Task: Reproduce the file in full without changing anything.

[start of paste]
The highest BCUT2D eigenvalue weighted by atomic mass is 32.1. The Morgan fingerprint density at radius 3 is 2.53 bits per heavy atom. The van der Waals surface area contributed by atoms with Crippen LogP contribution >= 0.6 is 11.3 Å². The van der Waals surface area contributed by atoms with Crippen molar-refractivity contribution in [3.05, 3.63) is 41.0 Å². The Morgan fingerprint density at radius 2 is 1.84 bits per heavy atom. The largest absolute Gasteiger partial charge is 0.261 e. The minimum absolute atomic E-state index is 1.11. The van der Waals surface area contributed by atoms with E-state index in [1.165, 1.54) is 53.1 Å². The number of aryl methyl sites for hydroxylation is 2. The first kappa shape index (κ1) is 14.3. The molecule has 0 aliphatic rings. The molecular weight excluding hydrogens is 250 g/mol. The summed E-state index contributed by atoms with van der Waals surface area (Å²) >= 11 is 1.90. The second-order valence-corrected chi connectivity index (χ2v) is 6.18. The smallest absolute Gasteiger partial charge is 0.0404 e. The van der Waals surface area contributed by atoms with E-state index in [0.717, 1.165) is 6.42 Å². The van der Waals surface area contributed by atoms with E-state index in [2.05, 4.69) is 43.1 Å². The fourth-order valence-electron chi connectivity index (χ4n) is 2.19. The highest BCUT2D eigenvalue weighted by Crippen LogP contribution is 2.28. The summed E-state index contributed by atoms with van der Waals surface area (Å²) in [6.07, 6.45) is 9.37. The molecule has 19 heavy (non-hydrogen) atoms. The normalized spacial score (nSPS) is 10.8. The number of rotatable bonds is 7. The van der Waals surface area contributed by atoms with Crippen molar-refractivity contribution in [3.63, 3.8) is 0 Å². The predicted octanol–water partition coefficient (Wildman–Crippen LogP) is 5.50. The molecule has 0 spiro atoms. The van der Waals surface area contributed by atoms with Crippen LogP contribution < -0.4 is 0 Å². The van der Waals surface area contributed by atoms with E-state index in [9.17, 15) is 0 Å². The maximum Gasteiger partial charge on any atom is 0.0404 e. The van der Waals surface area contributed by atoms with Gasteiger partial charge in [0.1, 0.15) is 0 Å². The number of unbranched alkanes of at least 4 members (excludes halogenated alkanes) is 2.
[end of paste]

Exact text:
The highest BCUT2D eigenvalue weighted by atomic mass is 32.1. The Morgan fingerprint density at radius 3 is 2.53 bits per heavy atom. The van der Waals surface area contributed by atoms with Crippen LogP contribution >= 0.6 is 11.3 Å². The van der Waals surface area contributed by atoms with Crippen molar-refractivity contribution in [3.05, 3.63) is 41.0 Å². The Morgan fingerprint density at radius 2 is 1.84 bits per heavy atom. The largest absolute Gasteiger partial charge is 0.261 e. The minimum absolute atomic E-state index is 1.11. The van der Waals surface area contributed by atoms with E-state index in [1.165, 1.54) is 53.1 Å². The number of aryl methyl sites for hydroxylation is 2. The first kappa shape index (κ1) is 14.3. The molecule has 0 aliphatic rings. The molecular weight excluding hydrogens is 250 g/mol. The summed E-state index contributed by atoms with van der Waals surface area (Å²) >= 11 is 1.90. The second-order valence-corrected chi connectivity index (χ2v) is 6.18. The smallest absolute Gasteiger partial charge is 0.0404 e. The van der Waals surface area contributed by atoms with E-state index in [0.717, 1.165) is 6.42 Å². The van der Waals surface area contributed by atoms with E-state index in [2.05, 4.69) is 43.1 Å². The fourth-order valence-electron chi connectivity index (χ4n) is 2.19. The highest BCUT2D eigenvalue weighted by Crippen LogP contribution is 2.28. The summed E-state index contributed by atoms with van der Waals surface area (Å²) in [6.07, 6.45) is 9.37. The molecule has 19 heavy (non-hydrogen) atoms. The normalized spacial score (nSPS) is 10.8. The number of rotatable bonds is 7. The van der Waals surface area contributed by atoms with Crippen molar-refractivity contribution in [3.63, 3.8) is 0 Å². The predicted octanol–water partition coefficient (Wildman–Crippen LogP) is 5.50. The molecule has 0 spiro atoms. The van der Waals surface area contributed by atoms with Crippen LogP contribution < -0.4 is 0 Å². The van der Waals surface area contributed by atoms with E-state index in [9.17, 15) is 0 Å². The maximum Gasteiger partial charge on any atom is 0.0404 e. The van der Waals surface area contributed by atoms with Gasteiger partial charge in [0.1, 0.15) is 0 Å². The number of unbranched alkanes of at least 4 members (excludes halogenated alkanes) is 2.